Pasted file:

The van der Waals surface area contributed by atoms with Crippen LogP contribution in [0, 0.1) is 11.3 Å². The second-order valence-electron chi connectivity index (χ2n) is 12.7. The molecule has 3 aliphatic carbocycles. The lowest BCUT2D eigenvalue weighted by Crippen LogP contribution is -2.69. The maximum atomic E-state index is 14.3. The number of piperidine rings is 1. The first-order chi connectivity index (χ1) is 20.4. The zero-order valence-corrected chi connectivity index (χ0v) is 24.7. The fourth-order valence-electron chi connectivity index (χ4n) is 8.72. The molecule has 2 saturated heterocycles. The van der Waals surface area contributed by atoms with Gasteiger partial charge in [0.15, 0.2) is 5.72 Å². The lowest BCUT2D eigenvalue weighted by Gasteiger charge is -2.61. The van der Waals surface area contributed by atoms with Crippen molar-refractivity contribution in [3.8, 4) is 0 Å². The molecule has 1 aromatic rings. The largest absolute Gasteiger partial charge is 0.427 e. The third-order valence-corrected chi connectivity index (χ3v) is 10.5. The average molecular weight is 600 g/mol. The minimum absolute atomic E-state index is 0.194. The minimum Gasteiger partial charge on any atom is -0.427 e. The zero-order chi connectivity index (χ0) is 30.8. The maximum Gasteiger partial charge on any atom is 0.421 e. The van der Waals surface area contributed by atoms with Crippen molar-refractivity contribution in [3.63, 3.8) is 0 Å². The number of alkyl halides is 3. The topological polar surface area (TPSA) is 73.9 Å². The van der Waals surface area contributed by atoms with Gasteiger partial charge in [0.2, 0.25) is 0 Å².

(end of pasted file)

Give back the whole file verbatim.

The van der Waals surface area contributed by atoms with Crippen LogP contribution in [0, 0.1) is 11.3 Å². The second-order valence-electron chi connectivity index (χ2n) is 12.7. The molecule has 3 aliphatic carbocycles. The lowest BCUT2D eigenvalue weighted by Crippen LogP contribution is -2.69. The maximum atomic E-state index is 14.3. The number of piperidine rings is 1. The first-order chi connectivity index (χ1) is 20.4. The zero-order valence-corrected chi connectivity index (χ0v) is 24.7. The fourth-order valence-electron chi connectivity index (χ4n) is 8.72. The molecule has 2 saturated heterocycles. The van der Waals surface area contributed by atoms with Gasteiger partial charge in [0.15, 0.2) is 5.72 Å². The lowest BCUT2D eigenvalue weighted by Gasteiger charge is -2.61. The van der Waals surface area contributed by atoms with Crippen molar-refractivity contribution in [3.8, 4) is 0 Å². The molecule has 1 aromatic rings. The largest absolute Gasteiger partial charge is 0.427 e. The third-order valence-corrected chi connectivity index (χ3v) is 10.5. The average molecular weight is 600 g/mol. The minimum absolute atomic E-state index is 0.194. The minimum Gasteiger partial charge on any atom is -0.427 e. The zero-order chi connectivity index (χ0) is 30.8. The maximum Gasteiger partial charge on any atom is 0.421 e. The van der Waals surface area contributed by atoms with Crippen molar-refractivity contribution in [3.63, 3.8) is 0 Å². The number of alkyl halides is 3. The topological polar surface area (TPSA) is 73.9 Å². The van der Waals surface area contributed by atoms with Gasteiger partial charge in [0.2, 0.25) is 0 Å².